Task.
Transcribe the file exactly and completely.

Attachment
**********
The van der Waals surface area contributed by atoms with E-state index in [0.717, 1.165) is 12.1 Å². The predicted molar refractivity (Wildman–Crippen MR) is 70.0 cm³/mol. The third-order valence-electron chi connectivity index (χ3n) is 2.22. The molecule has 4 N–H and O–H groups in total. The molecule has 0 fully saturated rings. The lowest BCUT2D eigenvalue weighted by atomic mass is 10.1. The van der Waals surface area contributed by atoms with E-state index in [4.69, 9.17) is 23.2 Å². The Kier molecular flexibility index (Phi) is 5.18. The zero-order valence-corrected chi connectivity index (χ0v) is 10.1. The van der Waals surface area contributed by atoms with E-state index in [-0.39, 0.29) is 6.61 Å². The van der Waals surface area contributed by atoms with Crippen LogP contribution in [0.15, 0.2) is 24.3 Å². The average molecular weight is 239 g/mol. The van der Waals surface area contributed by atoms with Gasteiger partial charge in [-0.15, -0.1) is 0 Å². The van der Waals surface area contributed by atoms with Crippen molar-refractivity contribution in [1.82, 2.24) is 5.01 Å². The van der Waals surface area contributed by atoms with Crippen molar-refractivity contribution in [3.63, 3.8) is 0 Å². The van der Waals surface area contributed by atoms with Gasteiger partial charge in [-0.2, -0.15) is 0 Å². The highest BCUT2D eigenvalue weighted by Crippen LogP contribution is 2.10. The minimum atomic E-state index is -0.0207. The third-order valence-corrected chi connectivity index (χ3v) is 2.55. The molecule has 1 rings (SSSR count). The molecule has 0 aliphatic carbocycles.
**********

The van der Waals surface area contributed by atoms with E-state index in [0.717, 1.165) is 12.1 Å². The predicted molar refractivity (Wildman–Crippen MR) is 70.0 cm³/mol. The third-order valence-electron chi connectivity index (χ3n) is 2.22. The molecule has 4 N–H and O–H groups in total. The molecule has 0 fully saturated rings. The lowest BCUT2D eigenvalue weighted by atomic mass is 10.1. The van der Waals surface area contributed by atoms with E-state index in [4.69, 9.17) is 23.2 Å². The Kier molecular flexibility index (Phi) is 5.18. The zero-order valence-corrected chi connectivity index (χ0v) is 10.1. The van der Waals surface area contributed by atoms with E-state index in [-0.39, 0.29) is 6.61 Å². The van der Waals surface area contributed by atoms with Crippen LogP contribution in [0.15, 0.2) is 24.3 Å². The average molecular weight is 239 g/mol. The van der Waals surface area contributed by atoms with Gasteiger partial charge in [-0.15, -0.1) is 0 Å². The van der Waals surface area contributed by atoms with Crippen molar-refractivity contribution in [1.82, 2.24) is 5.01 Å². The van der Waals surface area contributed by atoms with Crippen molar-refractivity contribution in [3.63, 3.8) is 0 Å². The van der Waals surface area contributed by atoms with Gasteiger partial charge in [-0.2, -0.15) is 0 Å². The highest BCUT2D eigenvalue weighted by Crippen LogP contribution is 2.10. The minimum atomic E-state index is -0.0207. The third-order valence-corrected chi connectivity index (χ3v) is 2.55. The molecule has 1 rings (SSSR count). The molecule has 0 aliphatic carbocycles.